Business-to-consumer: Specialty Color Services.
This photo retail business decided to use Facebook to promote their business and to showcase how much they care about their work and the photography industry. They wanted to show how much they adored their passionate, enthusiastic and loyal customers in the process. They used Facebook to get their message out: Photograph your love. They spread the word about a contest built around that theme. Participants were encouraged to upload photos representing their interpretation of Photography your love to the Specialty Color Services Facebook page. In the process, they would “Become a Fan” on Facebook and via word-of-mouse, encourage others to do the same.
When the contest ended in January 2009, Specialty Color Services had received almost 2,000 entries, boosting business and re-creating the community feel that owners Gabe Cano and Glen Hodges said they missed from their days running a smaller photo business. They also posted videos on Facebook (such as one in which Gabe talked about the store’s Valentine’s Day services). Since he began doing the videos, Gabe said that when people call the store and recognize his voice, they want to talk. He finds this to be an “amazing level” to achieve with a customer he may never have met.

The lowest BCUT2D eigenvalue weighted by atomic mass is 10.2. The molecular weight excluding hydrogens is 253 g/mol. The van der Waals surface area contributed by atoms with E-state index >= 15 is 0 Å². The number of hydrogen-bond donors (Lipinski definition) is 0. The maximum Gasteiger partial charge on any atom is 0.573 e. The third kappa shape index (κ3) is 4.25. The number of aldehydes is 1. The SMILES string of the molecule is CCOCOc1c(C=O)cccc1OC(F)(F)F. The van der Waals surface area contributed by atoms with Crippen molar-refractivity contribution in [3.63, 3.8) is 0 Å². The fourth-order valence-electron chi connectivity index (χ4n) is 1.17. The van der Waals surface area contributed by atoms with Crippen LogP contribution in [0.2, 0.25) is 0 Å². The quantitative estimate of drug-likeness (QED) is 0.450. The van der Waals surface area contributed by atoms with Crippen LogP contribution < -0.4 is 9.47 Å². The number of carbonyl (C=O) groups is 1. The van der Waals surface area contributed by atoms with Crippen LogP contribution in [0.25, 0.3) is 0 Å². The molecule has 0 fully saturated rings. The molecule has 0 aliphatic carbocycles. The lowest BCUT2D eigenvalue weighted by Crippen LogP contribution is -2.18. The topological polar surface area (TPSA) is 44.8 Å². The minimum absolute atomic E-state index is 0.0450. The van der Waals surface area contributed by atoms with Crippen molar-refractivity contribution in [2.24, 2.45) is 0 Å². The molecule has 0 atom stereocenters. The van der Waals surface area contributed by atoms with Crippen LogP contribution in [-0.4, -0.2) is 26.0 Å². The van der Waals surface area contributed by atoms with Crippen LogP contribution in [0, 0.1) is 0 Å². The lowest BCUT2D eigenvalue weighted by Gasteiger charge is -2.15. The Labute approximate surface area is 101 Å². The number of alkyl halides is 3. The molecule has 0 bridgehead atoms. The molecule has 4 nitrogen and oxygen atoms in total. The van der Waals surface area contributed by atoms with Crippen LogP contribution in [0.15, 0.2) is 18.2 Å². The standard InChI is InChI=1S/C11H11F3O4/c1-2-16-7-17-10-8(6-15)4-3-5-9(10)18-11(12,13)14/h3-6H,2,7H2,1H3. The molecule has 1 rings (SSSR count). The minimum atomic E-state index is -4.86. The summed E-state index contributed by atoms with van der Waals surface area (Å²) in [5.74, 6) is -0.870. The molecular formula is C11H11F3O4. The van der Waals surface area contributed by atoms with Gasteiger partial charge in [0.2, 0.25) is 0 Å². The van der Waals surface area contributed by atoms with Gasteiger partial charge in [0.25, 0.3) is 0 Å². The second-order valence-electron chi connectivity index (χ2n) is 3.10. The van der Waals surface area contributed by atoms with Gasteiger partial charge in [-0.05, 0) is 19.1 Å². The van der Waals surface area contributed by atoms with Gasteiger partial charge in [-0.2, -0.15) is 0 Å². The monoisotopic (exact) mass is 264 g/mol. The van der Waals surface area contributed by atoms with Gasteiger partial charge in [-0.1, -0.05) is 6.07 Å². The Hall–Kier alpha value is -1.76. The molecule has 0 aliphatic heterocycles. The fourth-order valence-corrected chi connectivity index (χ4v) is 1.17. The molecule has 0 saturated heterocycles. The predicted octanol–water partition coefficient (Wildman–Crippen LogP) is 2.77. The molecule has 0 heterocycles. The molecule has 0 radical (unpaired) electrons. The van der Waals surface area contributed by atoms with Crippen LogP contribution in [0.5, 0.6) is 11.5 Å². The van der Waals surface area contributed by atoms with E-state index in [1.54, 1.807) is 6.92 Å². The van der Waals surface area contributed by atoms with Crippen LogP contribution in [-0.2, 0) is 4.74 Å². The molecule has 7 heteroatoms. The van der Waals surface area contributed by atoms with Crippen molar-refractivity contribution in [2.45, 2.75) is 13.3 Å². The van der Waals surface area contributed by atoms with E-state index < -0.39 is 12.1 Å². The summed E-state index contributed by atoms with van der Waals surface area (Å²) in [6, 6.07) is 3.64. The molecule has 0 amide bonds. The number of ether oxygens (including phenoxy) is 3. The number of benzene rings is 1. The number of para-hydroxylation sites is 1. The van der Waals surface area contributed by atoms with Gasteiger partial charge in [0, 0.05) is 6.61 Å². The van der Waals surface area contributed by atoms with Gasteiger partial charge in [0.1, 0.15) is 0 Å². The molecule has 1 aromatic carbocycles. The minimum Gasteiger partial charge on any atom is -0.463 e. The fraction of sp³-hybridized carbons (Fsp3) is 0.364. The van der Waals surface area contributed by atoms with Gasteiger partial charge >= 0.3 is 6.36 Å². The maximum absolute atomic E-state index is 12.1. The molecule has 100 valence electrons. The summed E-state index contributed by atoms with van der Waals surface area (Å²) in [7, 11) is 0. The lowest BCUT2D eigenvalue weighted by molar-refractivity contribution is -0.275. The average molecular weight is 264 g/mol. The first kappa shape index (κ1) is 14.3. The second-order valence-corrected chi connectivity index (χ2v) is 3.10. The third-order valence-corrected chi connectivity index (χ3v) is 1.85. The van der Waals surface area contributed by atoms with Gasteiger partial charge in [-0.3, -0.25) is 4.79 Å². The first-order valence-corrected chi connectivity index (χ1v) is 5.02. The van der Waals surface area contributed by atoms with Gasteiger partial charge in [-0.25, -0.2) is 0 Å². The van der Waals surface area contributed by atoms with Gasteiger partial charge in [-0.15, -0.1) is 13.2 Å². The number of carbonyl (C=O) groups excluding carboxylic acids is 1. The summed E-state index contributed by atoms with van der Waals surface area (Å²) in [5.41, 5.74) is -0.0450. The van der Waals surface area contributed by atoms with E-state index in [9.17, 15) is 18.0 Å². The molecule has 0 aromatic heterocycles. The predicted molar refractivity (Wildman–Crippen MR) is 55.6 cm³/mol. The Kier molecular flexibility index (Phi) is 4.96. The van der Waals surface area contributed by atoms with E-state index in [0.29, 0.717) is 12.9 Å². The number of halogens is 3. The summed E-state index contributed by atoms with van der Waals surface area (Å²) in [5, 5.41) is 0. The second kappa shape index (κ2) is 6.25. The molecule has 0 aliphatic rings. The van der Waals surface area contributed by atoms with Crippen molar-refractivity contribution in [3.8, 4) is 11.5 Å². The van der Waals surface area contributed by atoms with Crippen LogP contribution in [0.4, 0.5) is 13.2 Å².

Now, they have a forum for customers to come and share their love, and to establish relationships with customers beyond the retail transaction. The store said they are able to add to their level of authenticity, something they can’t get from a Web site or e-mail campaign. In the end, Gabe and Glen are photofinishers and do tell their customers it’s critical to print their pictures and store them.
and catalog them. “And when you build that trust with them through Facebook, they’ll be more willing to do that,” he said.
Business-to-consumer: IntenCity Global. Bryce Gruber, the owner of this marketing and public relations firm in New York, used Facebook to draw more than 300 people to an opening party for a clothing store that expected would only attract 150 to 200 people. She said the people who learned about the party through Facebook bought several thousand dollars in merchandise. Her approach is to post information and reminders about her events regularly, and to upload plenty of party pictures afterward. Each day, she gets 20 to 30 messages on her wall and keeps that going with quick replies. The effort means she shows up often in her Facebook friends’ news feeds, where people are notified of their friend’s activities on Facebook.